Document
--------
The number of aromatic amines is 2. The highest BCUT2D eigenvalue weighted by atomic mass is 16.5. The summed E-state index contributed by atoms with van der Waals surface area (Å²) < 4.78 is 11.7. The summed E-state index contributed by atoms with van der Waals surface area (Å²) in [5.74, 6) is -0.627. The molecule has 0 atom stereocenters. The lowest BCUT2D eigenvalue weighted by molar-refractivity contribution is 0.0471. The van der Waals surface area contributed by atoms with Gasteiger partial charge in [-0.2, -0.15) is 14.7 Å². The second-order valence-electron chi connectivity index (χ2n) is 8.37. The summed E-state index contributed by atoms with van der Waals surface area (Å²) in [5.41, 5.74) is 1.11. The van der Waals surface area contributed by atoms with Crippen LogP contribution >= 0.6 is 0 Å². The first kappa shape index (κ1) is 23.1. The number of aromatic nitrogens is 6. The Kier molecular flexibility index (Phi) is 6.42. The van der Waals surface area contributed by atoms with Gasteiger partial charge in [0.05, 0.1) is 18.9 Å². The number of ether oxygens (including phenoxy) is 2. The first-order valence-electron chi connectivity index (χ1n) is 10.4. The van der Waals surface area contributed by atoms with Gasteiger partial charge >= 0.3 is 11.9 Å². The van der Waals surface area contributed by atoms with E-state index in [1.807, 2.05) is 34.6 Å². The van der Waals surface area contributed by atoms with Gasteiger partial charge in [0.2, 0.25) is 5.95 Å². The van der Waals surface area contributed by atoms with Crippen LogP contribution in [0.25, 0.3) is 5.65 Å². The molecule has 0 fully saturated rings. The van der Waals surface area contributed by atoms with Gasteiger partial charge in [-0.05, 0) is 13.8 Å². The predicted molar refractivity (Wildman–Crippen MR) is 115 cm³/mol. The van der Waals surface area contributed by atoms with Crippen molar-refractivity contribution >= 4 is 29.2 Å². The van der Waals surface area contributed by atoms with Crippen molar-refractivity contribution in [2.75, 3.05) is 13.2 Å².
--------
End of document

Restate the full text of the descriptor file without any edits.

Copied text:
The number of aromatic amines is 2. The highest BCUT2D eigenvalue weighted by atomic mass is 16.5. The summed E-state index contributed by atoms with van der Waals surface area (Å²) < 4.78 is 11.7. The summed E-state index contributed by atoms with van der Waals surface area (Å²) in [5.74, 6) is -0.627. The molecule has 0 atom stereocenters. The lowest BCUT2D eigenvalue weighted by molar-refractivity contribution is 0.0471. The van der Waals surface area contributed by atoms with Gasteiger partial charge in [-0.2, -0.15) is 14.7 Å². The second-order valence-electron chi connectivity index (χ2n) is 8.37. The summed E-state index contributed by atoms with van der Waals surface area (Å²) in [5.41, 5.74) is 1.11. The van der Waals surface area contributed by atoms with Crippen LogP contribution >= 0.6 is 0 Å². The first kappa shape index (κ1) is 23.1. The number of aromatic nitrogens is 6. The Kier molecular flexibility index (Phi) is 6.42. The van der Waals surface area contributed by atoms with Gasteiger partial charge in [0.05, 0.1) is 18.9 Å². The number of ether oxygens (including phenoxy) is 2. The first-order valence-electron chi connectivity index (χ1n) is 10.4. The van der Waals surface area contributed by atoms with Gasteiger partial charge >= 0.3 is 11.9 Å². The van der Waals surface area contributed by atoms with E-state index in [1.807, 2.05) is 34.6 Å². The van der Waals surface area contributed by atoms with Gasteiger partial charge in [0.2, 0.25) is 5.95 Å². The van der Waals surface area contributed by atoms with Crippen LogP contribution in [0.25, 0.3) is 5.65 Å². The molecule has 0 fully saturated rings. The van der Waals surface area contributed by atoms with Gasteiger partial charge in [-0.05, 0) is 13.8 Å². The predicted molar refractivity (Wildman–Crippen MR) is 115 cm³/mol. The van der Waals surface area contributed by atoms with Crippen molar-refractivity contribution >= 4 is 29.2 Å². The van der Waals surface area contributed by atoms with Crippen molar-refractivity contribution in [2.75, 3.05) is 13.2 Å².